"An invaluable service to historians of religion, African Americans and Florida." -- H-Net Florida, August, 2005
"The first account ... of black AMEZ churchmen in the struggle for the civic participation of Florida's African American population." -- CHOICE, July, 2005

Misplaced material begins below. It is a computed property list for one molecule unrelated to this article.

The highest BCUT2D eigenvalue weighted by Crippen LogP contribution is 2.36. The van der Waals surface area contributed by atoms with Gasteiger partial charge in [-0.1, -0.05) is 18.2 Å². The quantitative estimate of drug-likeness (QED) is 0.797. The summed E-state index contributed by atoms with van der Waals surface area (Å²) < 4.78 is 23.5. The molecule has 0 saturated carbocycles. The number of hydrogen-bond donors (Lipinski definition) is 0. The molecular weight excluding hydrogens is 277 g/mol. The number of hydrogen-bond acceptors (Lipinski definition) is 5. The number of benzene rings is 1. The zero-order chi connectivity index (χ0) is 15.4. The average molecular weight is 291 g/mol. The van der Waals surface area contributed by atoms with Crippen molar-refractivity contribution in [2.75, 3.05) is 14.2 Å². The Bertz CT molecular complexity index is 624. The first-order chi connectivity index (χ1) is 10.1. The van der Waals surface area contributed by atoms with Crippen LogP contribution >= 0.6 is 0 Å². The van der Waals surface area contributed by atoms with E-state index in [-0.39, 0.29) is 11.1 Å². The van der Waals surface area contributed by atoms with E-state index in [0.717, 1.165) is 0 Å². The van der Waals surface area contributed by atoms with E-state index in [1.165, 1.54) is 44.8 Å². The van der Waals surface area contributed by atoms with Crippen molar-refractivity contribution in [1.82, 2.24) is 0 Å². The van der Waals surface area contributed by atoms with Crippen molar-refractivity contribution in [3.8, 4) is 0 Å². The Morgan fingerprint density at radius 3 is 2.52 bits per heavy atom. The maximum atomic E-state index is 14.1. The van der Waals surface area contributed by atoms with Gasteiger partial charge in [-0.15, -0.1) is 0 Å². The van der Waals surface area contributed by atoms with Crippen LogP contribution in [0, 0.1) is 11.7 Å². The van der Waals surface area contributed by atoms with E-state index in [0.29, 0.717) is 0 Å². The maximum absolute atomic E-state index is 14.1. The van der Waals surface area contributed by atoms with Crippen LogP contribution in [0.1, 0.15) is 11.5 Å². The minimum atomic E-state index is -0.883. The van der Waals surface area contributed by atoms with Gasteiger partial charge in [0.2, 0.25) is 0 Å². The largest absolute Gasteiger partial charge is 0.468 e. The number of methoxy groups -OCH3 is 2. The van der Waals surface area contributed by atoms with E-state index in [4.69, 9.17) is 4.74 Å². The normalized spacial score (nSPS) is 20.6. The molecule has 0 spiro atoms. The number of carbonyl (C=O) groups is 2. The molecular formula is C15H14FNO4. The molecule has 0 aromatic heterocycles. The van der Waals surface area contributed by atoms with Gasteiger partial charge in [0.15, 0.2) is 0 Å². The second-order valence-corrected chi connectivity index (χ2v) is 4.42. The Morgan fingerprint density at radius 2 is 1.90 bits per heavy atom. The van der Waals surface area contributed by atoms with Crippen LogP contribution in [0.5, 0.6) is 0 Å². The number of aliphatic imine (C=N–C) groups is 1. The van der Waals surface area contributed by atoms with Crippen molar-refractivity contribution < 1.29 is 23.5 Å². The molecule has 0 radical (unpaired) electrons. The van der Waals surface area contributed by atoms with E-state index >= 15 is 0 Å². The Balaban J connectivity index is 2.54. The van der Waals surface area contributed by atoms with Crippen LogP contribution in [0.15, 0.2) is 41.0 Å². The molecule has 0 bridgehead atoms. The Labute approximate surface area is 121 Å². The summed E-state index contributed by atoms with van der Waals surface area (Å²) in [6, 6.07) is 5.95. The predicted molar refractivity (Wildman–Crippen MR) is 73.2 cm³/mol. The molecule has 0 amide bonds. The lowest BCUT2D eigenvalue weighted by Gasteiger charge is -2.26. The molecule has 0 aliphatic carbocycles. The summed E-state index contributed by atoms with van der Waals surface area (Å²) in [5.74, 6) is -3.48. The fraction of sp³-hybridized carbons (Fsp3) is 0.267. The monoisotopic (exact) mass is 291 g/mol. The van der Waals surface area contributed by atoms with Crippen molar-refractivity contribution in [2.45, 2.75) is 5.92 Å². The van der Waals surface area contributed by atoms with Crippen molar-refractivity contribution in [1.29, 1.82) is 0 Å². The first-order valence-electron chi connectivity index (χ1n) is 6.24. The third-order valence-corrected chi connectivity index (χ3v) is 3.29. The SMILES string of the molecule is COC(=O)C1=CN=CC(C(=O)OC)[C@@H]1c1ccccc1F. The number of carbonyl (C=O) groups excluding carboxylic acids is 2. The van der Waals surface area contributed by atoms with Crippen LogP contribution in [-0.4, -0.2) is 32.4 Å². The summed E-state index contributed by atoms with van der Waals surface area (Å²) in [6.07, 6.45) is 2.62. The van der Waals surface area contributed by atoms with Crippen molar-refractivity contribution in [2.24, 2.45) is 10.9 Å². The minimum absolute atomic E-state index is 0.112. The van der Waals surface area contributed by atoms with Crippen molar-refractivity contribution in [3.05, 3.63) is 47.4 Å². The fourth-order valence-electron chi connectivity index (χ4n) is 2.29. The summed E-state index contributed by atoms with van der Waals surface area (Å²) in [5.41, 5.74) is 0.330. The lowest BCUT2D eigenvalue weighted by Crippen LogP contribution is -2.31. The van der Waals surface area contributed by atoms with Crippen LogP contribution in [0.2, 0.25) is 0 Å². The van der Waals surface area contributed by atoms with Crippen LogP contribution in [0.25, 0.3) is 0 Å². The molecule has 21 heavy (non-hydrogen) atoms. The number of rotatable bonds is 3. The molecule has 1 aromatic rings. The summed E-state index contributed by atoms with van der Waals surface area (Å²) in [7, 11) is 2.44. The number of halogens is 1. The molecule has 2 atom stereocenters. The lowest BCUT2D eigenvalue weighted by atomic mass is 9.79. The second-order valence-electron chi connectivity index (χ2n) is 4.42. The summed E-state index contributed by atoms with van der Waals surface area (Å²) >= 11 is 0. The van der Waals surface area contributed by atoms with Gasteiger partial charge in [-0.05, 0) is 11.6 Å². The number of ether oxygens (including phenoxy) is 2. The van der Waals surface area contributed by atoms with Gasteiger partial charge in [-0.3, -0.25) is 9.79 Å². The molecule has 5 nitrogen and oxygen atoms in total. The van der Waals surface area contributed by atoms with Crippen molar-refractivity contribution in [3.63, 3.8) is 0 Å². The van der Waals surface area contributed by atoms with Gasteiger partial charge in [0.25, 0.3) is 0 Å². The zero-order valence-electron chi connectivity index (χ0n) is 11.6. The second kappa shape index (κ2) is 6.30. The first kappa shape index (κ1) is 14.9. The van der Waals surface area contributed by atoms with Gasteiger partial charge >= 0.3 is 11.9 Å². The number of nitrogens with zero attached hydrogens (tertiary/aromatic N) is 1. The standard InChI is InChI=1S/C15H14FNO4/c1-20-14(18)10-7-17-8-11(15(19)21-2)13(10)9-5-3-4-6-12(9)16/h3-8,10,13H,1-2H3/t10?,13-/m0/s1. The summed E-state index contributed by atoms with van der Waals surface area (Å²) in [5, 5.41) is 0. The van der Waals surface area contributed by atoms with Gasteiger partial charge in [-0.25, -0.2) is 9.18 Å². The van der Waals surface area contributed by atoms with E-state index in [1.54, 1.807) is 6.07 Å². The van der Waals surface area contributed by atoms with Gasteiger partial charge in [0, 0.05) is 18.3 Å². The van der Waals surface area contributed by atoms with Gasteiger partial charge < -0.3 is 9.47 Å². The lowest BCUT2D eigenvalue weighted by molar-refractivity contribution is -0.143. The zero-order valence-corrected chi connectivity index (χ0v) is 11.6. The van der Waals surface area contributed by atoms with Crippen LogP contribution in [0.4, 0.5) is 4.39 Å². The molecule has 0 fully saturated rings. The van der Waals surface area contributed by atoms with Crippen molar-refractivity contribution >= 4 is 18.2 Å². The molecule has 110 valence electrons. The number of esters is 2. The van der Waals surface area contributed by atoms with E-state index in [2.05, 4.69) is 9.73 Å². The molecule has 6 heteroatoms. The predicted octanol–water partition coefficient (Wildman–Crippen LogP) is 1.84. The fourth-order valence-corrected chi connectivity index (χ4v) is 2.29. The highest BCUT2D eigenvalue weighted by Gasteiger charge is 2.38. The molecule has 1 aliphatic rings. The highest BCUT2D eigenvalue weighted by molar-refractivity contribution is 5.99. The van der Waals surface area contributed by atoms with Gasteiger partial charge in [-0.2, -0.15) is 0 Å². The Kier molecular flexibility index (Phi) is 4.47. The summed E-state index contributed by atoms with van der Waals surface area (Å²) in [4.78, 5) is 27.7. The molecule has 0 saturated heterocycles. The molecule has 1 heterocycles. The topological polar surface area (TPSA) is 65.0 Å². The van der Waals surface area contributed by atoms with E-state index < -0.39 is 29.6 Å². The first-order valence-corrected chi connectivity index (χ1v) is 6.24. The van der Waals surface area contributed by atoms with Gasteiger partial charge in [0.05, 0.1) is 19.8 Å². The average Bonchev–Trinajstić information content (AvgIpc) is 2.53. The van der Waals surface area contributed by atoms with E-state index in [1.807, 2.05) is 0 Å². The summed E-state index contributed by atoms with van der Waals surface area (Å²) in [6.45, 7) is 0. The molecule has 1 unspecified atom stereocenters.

"It recounts a slice of Florida and religious history well worth knowing about and hitherto unknown and inaccessible. . . . This labor of love investigated every conceivable avenue of information."--Samuel S. Hill, University of Florida "In great and obviously loving detail, this book covers the birth, spread, and various rises and declines of the AMEZ church in Florida from the end of the Civil War through the rise of legal Jim Crow and the establishment of a white supremacist state in the early 20th century."--Paul Harvey, University of Colorado This history of the African Methodist Episcopal Zion (AMEZ) Church in Florida tells how dedicated members of one of the oldest and most prominent black religious institutions created a forceful presence within the African-American community--against innumerable odds and constant challenges. The African Methodist Episcopal Zion denomination established an official presence in the state one year before its better-known cousin and rival, the African Methodist Episcopal Church. When Connecticut native Wilbur Garrison Strong arrived in Key West in 1864, he stood out as the first black ordained minister in all of peninsular Florida. He brought with him the northern Methodist tradition of joyful praise and preaching, an ethos of a plain and simple gospel that emphasized "righteous living" and an unbending commitment to emancipation and hope. With Key West under the control of Union forces during much of the Civil War, slaves and free blacks were able to express their desire for independence from white churches more easily there than throughout the rest of the state, and they gravitated to the church that Strong established. During its formative years, the AMEZ became one of the first mainline churches to ordain women to full clerical status. Its ministers commanded great strength in certain cities, and its membership included more of the urban and middle-class population than was typical for southern religious organizations, which were predominantly rural. At its zenith, the AMEZ was one of the largest African-American churches in the state. But it faced difficulties--gender issues, idiosyncratic leadership, rivalries between local ministers and Episcopal authorities, and political dissension at a point when the church was attempting to address larger social issues. In addition, the scourge of hurricanes and yellow fever and citrus crop freezes affected church fortunes. By 1905, when the governor urged the expulsion of all African-Americans from Florida and when state laws mandated racial segregation on public transportation, the era of lynching, discrimination, and disfranchisement already had begun and the period of AMEZ decline had commenced. In this remarkable yet virtually unknown story, the coauthors capture the mood of the post-Civil-War period in Florida, when blacks faced the obstacles and the opportunities that accompanied their new freedom. This work adds significantly to the growing body of literature on African-Americans in Florida and offers keen insights into the nature of institution building within the black community and the greater society.